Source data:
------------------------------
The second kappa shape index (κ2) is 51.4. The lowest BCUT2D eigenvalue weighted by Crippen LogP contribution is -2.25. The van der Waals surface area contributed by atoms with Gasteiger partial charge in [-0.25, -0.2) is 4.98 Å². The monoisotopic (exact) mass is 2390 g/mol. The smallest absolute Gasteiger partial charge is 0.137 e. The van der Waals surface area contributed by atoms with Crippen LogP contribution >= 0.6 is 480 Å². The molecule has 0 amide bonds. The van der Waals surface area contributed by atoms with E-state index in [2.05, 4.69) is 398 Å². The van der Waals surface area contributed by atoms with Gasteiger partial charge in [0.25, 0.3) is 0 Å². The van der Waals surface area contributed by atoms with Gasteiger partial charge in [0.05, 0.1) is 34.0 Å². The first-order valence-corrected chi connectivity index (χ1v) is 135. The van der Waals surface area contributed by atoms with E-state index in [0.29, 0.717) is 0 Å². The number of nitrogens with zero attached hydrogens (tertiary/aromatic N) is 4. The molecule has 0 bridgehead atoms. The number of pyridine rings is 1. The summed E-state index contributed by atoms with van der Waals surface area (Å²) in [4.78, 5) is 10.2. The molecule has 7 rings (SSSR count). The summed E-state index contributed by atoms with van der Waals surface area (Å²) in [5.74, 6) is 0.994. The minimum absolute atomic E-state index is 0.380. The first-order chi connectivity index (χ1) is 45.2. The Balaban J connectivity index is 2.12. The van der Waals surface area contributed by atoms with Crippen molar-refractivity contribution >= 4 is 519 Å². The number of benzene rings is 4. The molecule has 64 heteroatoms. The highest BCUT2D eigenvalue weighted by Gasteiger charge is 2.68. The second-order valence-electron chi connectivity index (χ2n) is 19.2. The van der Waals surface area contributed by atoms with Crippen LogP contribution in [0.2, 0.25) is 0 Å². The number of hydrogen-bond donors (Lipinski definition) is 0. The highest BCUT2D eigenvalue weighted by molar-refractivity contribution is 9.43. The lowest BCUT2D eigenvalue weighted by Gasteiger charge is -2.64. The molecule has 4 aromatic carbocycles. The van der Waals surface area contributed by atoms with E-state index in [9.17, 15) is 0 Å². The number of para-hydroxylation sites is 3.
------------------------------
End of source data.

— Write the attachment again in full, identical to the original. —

The second kappa shape index (κ2) is 51.4. The lowest BCUT2D eigenvalue weighted by Crippen LogP contribution is -2.25. The van der Waals surface area contributed by atoms with Gasteiger partial charge in [-0.25, -0.2) is 4.98 Å². The monoisotopic (exact) mass is 2390 g/mol. The smallest absolute Gasteiger partial charge is 0.137 e. The van der Waals surface area contributed by atoms with Crippen LogP contribution >= 0.6 is 480 Å². The molecule has 0 amide bonds. The van der Waals surface area contributed by atoms with E-state index in [2.05, 4.69) is 398 Å². The van der Waals surface area contributed by atoms with Gasteiger partial charge in [0.25, 0.3) is 0 Å². The van der Waals surface area contributed by atoms with Gasteiger partial charge in [0.05, 0.1) is 34.0 Å². The first-order valence-corrected chi connectivity index (χ1v) is 135. The van der Waals surface area contributed by atoms with E-state index in [0.29, 0.717) is 0 Å². The number of nitrogens with zero attached hydrogens (tertiary/aromatic N) is 4. The molecule has 0 bridgehead atoms. The number of pyridine rings is 1. The summed E-state index contributed by atoms with van der Waals surface area (Å²) in [4.78, 5) is 10.2. The molecule has 7 rings (SSSR count). The summed E-state index contributed by atoms with van der Waals surface area (Å²) in [5.74, 6) is 0.994. The minimum absolute atomic E-state index is 0.380. The first-order chi connectivity index (χ1) is 45.2. The Balaban J connectivity index is 2.12. The van der Waals surface area contributed by atoms with Crippen molar-refractivity contribution >= 4 is 519 Å². The number of benzene rings is 4. The molecule has 64 heteroatoms. The highest BCUT2D eigenvalue weighted by Gasteiger charge is 2.68. The second-order valence-electron chi connectivity index (χ2n) is 19.2. The van der Waals surface area contributed by atoms with Crippen LogP contribution in [0.2, 0.25) is 0 Å². The number of hydrogen-bond donors (Lipinski definition) is 0. The highest BCUT2D eigenvalue weighted by molar-refractivity contribution is 9.43. The lowest BCUT2D eigenvalue weighted by Gasteiger charge is -2.64. The molecule has 4 aromatic carbocycles. The van der Waals surface area contributed by atoms with E-state index in [9.17, 15) is 0 Å². The number of para-hydroxylation sites is 3.